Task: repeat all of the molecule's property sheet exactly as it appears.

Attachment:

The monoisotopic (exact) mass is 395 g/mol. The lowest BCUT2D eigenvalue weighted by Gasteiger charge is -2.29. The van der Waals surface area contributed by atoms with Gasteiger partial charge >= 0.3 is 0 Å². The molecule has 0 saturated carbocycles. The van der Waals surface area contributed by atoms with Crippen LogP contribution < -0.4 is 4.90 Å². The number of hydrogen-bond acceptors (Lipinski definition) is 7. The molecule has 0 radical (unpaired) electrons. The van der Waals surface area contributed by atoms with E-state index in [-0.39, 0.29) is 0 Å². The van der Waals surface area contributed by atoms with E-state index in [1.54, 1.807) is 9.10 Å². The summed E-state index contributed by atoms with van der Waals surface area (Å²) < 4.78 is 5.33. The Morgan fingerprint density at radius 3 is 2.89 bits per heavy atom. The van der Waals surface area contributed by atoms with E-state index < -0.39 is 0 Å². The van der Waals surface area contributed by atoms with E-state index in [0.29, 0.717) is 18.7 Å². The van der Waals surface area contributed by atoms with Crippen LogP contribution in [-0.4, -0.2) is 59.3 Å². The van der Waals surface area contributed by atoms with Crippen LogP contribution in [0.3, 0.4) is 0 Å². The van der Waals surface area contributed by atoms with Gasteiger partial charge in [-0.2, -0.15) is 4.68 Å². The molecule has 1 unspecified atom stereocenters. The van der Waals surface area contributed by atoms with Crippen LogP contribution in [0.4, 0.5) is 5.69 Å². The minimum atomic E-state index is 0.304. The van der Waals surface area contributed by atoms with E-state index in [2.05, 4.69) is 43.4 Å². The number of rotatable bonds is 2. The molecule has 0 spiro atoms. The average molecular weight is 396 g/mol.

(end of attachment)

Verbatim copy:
The monoisotopic (exact) mass is 395 g/mol. The lowest BCUT2D eigenvalue weighted by Gasteiger charge is -2.29. The van der Waals surface area contributed by atoms with Gasteiger partial charge >= 0.3 is 0 Å². The molecule has 0 saturated carbocycles. The van der Waals surface area contributed by atoms with Crippen LogP contribution < -0.4 is 4.90 Å². The number of hydrogen-bond acceptors (Lipinski definition) is 7. The molecule has 0 radical (unpaired) electrons. The van der Waals surface area contributed by atoms with E-state index in [-0.39, 0.29) is 0 Å². The van der Waals surface area contributed by atoms with E-state index in [1.54, 1.807) is 9.10 Å². The summed E-state index contributed by atoms with van der Waals surface area (Å²) < 4.78 is 5.33. The Morgan fingerprint density at radius 3 is 2.89 bits per heavy atom. The van der Waals surface area contributed by atoms with E-state index < -0.39 is 0 Å². The van der Waals surface area contributed by atoms with E-state index in [0.29, 0.717) is 18.7 Å². The van der Waals surface area contributed by atoms with Crippen LogP contribution in [-0.4, -0.2) is 59.3 Å². The van der Waals surface area contributed by atoms with Crippen LogP contribution in [0.3, 0.4) is 0 Å². The van der Waals surface area contributed by atoms with Gasteiger partial charge in [-0.2, -0.15) is 4.68 Å². The molecule has 1 unspecified atom stereocenters. The van der Waals surface area contributed by atoms with Crippen LogP contribution in [0.4, 0.5) is 5.69 Å². The minimum atomic E-state index is 0.304. The van der Waals surface area contributed by atoms with E-state index in [2.05, 4.69) is 43.4 Å². The number of rotatable bonds is 2. The molecule has 0 spiro atoms. The average molecular weight is 396 g/mol.